This vote was on a motion to kill an amendment by Tom Coburn, R-Okla., that would specify that nothing in the bill would restrict the ability to develop renewable energy on public lands. The amendment was offered to a bill that would expand wilderness areas and national parks by more than 2 million acres.
Coburn said without his amendment, enormous swaths of land would be significantly restricted from being used to generate geothermal energy.
“Ninety percent of the geothermal capability in this country lies on Federal lands. What we are doing in this bill is not thinking about what we are going to do on transmission lines, not thinking how we are going to bring solar, wind, and geothermal, as well as biomass, to the population centers of this country,” Coburn said “All this amendment does is say we are not going to allow it to prohibit our utilization of geothermal, our utilization of solar, and our utilization of wind by what we are doing in the bill.”
Jeff Bingaman, D-N.M., said he opposes the amendment because it would open up protected wilderness areas, parks, wild and scenic rivers designated in the bill to “potential development of new energy projects, renewable energy projects, as well as the associated facilities that go with those such as transmission lines, generating stations, access roads,” Bingaman said.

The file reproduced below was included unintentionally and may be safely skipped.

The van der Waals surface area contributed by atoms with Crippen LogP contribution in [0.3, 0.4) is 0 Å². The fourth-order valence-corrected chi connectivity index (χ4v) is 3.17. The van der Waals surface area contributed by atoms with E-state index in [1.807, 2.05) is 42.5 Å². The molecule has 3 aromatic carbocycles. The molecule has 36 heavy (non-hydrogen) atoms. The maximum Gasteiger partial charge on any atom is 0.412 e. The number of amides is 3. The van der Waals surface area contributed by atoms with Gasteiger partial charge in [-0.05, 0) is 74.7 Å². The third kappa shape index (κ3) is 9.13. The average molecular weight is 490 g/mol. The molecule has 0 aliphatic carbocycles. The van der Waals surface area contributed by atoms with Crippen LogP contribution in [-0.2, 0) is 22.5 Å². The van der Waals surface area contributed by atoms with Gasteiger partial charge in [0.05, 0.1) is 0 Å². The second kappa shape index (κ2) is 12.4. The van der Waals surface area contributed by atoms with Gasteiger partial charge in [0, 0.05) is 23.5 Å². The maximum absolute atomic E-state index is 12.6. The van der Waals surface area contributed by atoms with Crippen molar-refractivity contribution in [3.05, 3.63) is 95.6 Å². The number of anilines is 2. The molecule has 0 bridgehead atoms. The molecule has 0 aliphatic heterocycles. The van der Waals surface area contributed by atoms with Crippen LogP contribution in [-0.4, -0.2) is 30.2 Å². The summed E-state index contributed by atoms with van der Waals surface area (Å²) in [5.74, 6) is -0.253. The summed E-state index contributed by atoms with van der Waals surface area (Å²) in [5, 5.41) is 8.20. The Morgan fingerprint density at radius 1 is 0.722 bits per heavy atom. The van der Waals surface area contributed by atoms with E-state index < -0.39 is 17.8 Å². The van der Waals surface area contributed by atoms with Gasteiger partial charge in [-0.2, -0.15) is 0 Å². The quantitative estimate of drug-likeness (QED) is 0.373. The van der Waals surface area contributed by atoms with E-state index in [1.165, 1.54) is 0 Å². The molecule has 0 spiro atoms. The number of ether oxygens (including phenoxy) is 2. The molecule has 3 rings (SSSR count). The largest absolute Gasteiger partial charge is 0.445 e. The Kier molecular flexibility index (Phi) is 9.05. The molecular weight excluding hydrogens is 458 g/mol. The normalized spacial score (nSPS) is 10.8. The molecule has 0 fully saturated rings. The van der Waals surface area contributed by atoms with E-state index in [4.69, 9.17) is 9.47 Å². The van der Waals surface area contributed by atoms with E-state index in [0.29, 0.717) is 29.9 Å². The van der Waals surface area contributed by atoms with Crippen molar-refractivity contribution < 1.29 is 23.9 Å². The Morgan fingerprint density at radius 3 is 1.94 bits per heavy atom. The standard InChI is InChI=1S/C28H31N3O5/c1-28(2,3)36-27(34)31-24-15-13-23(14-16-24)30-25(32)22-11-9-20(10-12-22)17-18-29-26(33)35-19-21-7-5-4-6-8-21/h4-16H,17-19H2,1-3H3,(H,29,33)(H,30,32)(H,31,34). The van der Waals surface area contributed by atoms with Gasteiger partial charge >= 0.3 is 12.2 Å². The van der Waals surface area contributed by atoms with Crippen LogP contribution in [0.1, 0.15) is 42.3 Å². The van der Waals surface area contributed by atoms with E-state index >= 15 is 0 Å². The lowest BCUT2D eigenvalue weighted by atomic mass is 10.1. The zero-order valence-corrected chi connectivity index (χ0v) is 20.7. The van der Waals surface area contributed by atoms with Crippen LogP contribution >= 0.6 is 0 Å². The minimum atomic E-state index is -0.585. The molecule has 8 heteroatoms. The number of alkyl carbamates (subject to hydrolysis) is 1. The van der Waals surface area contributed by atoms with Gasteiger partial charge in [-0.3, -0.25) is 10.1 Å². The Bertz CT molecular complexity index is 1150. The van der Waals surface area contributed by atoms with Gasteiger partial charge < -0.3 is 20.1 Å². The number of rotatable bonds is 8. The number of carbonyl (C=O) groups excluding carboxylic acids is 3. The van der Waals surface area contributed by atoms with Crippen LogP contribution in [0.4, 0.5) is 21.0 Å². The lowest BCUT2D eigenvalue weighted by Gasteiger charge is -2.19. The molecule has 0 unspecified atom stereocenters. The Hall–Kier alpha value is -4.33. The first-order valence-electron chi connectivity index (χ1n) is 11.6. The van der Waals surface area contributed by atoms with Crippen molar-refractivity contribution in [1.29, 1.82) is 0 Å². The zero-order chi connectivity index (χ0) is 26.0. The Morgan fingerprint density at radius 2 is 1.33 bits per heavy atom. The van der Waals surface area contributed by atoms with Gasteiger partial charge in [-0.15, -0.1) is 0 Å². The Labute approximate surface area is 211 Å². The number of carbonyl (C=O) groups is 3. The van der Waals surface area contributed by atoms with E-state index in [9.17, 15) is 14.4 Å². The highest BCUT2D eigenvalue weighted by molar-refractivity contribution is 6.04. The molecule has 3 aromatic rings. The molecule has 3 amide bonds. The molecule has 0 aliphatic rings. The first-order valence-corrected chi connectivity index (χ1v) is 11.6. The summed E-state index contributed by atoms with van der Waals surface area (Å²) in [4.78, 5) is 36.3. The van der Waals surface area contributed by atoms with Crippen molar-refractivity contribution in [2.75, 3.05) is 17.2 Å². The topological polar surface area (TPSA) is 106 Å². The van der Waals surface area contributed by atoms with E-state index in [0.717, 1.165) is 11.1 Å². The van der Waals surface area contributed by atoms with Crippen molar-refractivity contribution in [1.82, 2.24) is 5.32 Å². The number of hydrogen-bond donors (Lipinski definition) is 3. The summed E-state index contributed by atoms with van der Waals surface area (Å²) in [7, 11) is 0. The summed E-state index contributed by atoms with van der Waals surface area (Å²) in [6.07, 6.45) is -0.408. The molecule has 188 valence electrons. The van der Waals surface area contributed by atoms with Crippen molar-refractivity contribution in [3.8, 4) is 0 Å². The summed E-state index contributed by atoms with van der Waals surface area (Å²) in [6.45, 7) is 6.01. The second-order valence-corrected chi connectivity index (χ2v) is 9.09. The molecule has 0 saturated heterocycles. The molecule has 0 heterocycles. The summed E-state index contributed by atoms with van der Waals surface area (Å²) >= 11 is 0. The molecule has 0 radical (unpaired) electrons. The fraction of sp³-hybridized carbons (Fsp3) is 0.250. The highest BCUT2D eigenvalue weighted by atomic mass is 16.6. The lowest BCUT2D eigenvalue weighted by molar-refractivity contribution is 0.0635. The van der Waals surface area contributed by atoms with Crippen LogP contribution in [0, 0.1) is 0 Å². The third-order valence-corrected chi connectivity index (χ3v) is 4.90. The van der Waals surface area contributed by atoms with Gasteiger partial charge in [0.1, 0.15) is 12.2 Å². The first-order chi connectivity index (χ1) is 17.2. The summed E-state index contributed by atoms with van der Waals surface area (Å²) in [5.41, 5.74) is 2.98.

“There are 2 million acres of new wilderness area here. We do not want wind farms in those wilderness areas. There are over 1,000 miles of wild and scenic rivers. We do not want hydroelectric power plants on those wild and scenic rivers. I think this would be a major mistake for us to make an exception and say that renewable energy sources should go in regardless of the designation in the bill,” Bingaman said.
The Senate passed the motion by a vote of 65-33. Of Republicans present, 9 voted for the motion and 32 voted against it. All but one Democrat present voted for the motion. The end result is that the motion carried, the amendment was defeated, and the bill went forward without language stipulating that newly protected public lands in the bill could be used for the development of renewable energy.